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LSE vs. US colleges

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    Thank you all,

    I am actually from China. But I have been schooled in US for the past 4 years, and I will get my green card in few months.
    I will probably go back to China after I graduate. Or I might go to grad school.

    I really don't give the **** of reputation, cost, or getting a job.
    I am only concerned with college experience, teaching quality and how strong the department of philosophy and of politics is .

    It seems that all you guys place Harvard in the 1st place, but Harvard's professors rarely teach undergrad courses. So I don't think Harvard would be a good choice for me.

    Anyway, it might be meaningless to compare them right now as I haven't hear any result from those US colleges.

    But thank you again
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    (Original post by danny111)
    And you don't think Chicago has enough brand value? Sure Harvard probably has "more" but to what extent that it will affect OP? My guess, not.
    Chicago is pretty much a non-name outside of the US and outside of academia. Harvard is the world's most famous university. Go figure.
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    OMG. Some people around are really deficient on certain physiological activities.

    The thing about "See who won most Nobel Prizes" was the dumbest comment ever.
    First, if you are going to pick a school by that trait, you should go to Columbia in NYC which has several times the number of LSE.
    Second - this is dumb. Very dumb. In the case of LSE especially - I do not care at all about the Nobel Prize winners because these are Ph.D. students most frequently whom I will have no interaction with. In fact, while at Williams ALL classes are taught by professors and you might have a Nobel Prize winner actually teaching you, in LSE the odds are...zero. No Nobel Prize winner will bother teach you...

    And if I were ignorant enough and short of any brain activity to counter your arguments I would say "Who cares about Nobel Prize winners?" following the trend of "Who cares about Wall Street?"...

    Seriously. Learn to shut up.
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    (Original post by censorshipsuks)
    Thank you all,

    I really don't give the **** of reputation, cost, or getting a job.
    I am only concerned with college experience, teaching quality and how strong the department of philosophy and of politics is .
    In that case go to a small liberal arts college in the US. Williams, Swarthmore, Amherst, Pomona etc...
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    (Original post by censorshipsuks)
    x
    (Original post by BigFudamental)
    In that case go to a small liberal arts college in the US. Williams, Swarthmore, Amherst, Pomona etc...
    This if you really just want a good undergrad experience, not a future-life-depends-on-college.

    (though I hear Williams & Amherst are better for their social areas than the others.)

    And I wouldn't really go for Dartmouth over LSE.
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    I remember on College Confidential (basically an American Student Room), there was some thread about how, on average 4/24 (or some similar number) people at Harvard were unhappy. There seems to be a big consensus of this over there, whether or not it's justified.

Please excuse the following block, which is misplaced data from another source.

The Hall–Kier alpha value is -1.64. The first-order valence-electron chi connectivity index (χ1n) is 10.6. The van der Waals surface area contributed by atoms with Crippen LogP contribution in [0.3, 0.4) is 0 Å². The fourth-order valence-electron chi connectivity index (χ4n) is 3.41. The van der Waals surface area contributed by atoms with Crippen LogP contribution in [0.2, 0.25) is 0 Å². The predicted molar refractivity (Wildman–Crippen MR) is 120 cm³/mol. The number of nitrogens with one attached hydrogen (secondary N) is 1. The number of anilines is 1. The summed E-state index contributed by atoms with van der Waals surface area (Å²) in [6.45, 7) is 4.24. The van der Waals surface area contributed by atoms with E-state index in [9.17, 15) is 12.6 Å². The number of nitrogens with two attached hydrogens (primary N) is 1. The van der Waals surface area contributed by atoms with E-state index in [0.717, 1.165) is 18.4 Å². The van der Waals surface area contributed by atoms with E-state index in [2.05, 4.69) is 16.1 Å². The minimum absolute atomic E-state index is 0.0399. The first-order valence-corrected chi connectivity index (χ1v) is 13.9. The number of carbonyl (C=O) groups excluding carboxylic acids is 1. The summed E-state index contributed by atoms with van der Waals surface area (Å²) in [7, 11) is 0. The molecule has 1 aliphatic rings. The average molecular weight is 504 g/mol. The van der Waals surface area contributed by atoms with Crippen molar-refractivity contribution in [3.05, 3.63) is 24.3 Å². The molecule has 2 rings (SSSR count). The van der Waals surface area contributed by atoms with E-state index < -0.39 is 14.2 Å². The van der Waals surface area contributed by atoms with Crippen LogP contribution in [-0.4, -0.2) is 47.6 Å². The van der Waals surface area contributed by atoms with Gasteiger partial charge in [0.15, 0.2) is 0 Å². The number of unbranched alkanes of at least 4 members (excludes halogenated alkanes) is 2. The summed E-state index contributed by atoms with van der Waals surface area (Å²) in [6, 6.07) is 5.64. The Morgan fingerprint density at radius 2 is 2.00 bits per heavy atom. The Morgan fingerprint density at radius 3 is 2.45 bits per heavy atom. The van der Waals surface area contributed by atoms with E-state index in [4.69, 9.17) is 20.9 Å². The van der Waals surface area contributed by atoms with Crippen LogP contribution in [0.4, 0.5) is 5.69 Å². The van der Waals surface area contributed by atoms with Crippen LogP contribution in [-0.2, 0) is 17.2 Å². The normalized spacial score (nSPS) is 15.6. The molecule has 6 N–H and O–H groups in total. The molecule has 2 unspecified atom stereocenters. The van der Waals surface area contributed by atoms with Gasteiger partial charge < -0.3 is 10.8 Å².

I also wouldn't agree that Chicago is unknown outside of the US. Sure, if you asked some layperson about it, they might be clueless. But if you asked anybody in a relevant field, they would probably be aware of its reputation, history etc.

    OP if you're really not bothered about Prestige/ Reputation/ getting a job out of it, and you just want to enjoy your time, then Columbia sounds pretty incredible (though again, you do hear stories about how they (like Harvard) focus more on Post-Grads).

    To be honest, you'd do very well to pick a bad College from those mentioned.
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    A little off-topic but may i ask what SAT did you get?
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    (Original post by benq)
    A little off-topic but may i ask what SAT did you get?
    2300—
    I don't think scores are that important anyway.
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    (Original post by censorshipsuks)
    2300—
    I don't think scores are that important anyway.
    However very impressive score!
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    LSE=Columbia=Chicago>Williams>Da rtmouth>Cornell>Rest

    LSE, Columbia and Chicago all benefit from being in badass cities. The rest can suck it. Harvard undergrad education is horribad, but reputation-wise is above all of the colleges listed.
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    Don't count your chickens before they hatch. I'd never turn down harvard simply due to it's resources and teaching quality.
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    I assume that none of you are US students. I'm an American student who applied to and got offer from unis acroos the pond, such as LSE, UCL and KCL. I also applied to Oxford but was cut after the interview.

    A few things:
    1. I'm really frustrated by the preocupation with Harvard. Harvard is an incredible university, but it is crucial to remember that its reputation comes from its graduate programs, and not for undergrad. Undergrad at Harvard is actually said to be the worst of all the Ivies, because Harvard professors have very little concern for their undergraduates. They're top researchers in their fields, and there are a million other things they'd rather be doing than wasting their time with undergrads. Harvard is still a good school, and the academic environment (being around genii) is definitely a positive. Did I apply to Harvard? Yes, partly out of curiosity and also because of parental pressure; however it's still near the bottom of my list. I just think you should make an educated decision.

    2. I truly do not see the advantage in getting a bachelor's degree from a US uni over one from a UK uni, unless you plan to live and work in the US. All the schools you named, except for Reed, Oberlin and Wesleyan, are of a similarly high caliber for American schools. LSE is in that same caliber of schools, arguably even better then more than a few of those schools. Grad school is another matter, but for undergrad there are loads of advantages to LSE vs. US schools. LSE is 3 years of specialized study ina premier social science uni, and the US option is one more year at double the cost at least (plus they force you to spend the first 2 years unrelated to your major).